Hansen: "What role is the world's superpower supposed to play?"

Chomsky: "The first, simplest role it should play is to stop participating in atrocities. In 1999, for example, one role the U.S. could have played is to stop participating in the atrocities in East Timor. Britain could have played the same role. That would have made a big difference. In fact, when the U.S. finally did inform Indonesia that the game was over on Sept. 11, after the worst had happened, they instantly withdrew. The power was always there."

The power was always there – and the US should use it. No one is fooled by the way Chomsky frames his answer: clearly he was asking for the US to intercede on behalf of the rebels, and threaten Jakarta with the possibility of sanctions. Certainly Australian leftists weren't fooled: the "Green Left" and socialist groups mounted demonstrations calling for the Australian army to "save" East Timor. By doing nothing, in Chomsky's view, we were "participating in atrocities."

What this principle, consistently applied, would have to mean is that every time some "oppressed minority" rises up and challenges the sovereignty and territorial integrity of a "repressive" government, the US should exert pressure – including, presumably, the threat of military intervention – until the bad guys submit to the dismantling of their country. But that is precisely what happened to Yugoslavia, and the pattern is being repeated in Macedonia, while real noninterventionists want to know: by what right?


The most bizarre aspect of this interview, however, comes when Chomsky insists – well, let him speak for himself:

Hansen: "So you don't think our war in Afghanistan is an example of self-defense?"

Chomsky: "Is the United States under an armed attack?"

Hansen: "I would think so."


Here is where the utter cluelessness of Noam Chomsky – and his fellow Chomskyites – comes through loud and clear. To say that he's in denial is putting it mildly. This guy, it's fair to say, is in a coma. If the territory of the US is not under attack, then what was it that caused the collapse of the World Trade Center and the decimation of the Pentagon – was it an act of God? A natural disaster? A bolt of lightning from the blue, perhaps from heaven itself?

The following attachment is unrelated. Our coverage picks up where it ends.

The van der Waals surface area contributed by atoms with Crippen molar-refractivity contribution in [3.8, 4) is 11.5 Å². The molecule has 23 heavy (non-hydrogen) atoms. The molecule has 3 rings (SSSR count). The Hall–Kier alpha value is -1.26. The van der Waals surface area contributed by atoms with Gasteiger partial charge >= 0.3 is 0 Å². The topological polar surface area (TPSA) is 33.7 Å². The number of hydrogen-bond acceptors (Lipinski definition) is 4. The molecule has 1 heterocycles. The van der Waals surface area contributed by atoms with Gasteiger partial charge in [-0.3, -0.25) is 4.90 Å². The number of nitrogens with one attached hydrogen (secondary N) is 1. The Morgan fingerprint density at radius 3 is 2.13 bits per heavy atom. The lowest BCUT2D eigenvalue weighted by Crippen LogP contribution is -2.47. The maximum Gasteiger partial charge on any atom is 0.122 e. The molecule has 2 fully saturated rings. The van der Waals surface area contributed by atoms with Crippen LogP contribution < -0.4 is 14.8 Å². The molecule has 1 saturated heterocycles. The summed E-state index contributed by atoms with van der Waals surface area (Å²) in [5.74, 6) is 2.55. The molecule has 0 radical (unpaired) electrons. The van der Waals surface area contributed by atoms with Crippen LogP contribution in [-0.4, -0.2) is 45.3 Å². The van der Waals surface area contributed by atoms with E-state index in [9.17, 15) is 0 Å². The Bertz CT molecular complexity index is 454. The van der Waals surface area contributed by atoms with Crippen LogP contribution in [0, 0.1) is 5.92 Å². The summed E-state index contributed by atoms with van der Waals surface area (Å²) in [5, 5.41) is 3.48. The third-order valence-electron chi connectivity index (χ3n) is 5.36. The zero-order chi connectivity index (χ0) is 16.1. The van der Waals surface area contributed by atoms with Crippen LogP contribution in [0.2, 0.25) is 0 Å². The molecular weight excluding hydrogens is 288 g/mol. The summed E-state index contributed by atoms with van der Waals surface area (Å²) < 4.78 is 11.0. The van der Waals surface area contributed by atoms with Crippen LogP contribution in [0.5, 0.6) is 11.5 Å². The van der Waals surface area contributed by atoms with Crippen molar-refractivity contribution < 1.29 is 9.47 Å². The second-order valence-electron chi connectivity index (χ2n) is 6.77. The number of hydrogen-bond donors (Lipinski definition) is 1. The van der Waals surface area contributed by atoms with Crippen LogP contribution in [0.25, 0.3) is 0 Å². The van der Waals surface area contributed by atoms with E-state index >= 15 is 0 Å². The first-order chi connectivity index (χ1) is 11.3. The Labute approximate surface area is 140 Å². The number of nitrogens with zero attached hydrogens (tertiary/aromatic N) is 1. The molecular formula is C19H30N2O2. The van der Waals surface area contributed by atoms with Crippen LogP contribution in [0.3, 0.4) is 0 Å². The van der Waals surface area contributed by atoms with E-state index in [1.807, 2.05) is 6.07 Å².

Yet Chomsky drones on, exactly like someone in a trance, or a waking dream. Once again we are subjected to the lawyerly conceits of an avowed anarchist, who solemnly informs us that:

"Article 51 [of the U.N. charter] is very explicit and I believe it's correct. It says force can be used in self-defense against armed attack. Armed attack has a definition in international law. It means sudden, overwhelming, instantaneous ongoing attack. Nobody believes the U.S. is under armed attack."


The US, he laboriously explains to the baffled Ms. Hansen, must be continuously under attack: it must endure a veritable barrage of terrorist attacks, all carried out in quick succession, before an authentic state of war exists. So, no, it isn't a question of self-defense. In spite of this, however, everything would've been just peachy if the US had only appealed to the vaunted Article 51, and acted under UN auspices: but, alas, it "purposely chose not to."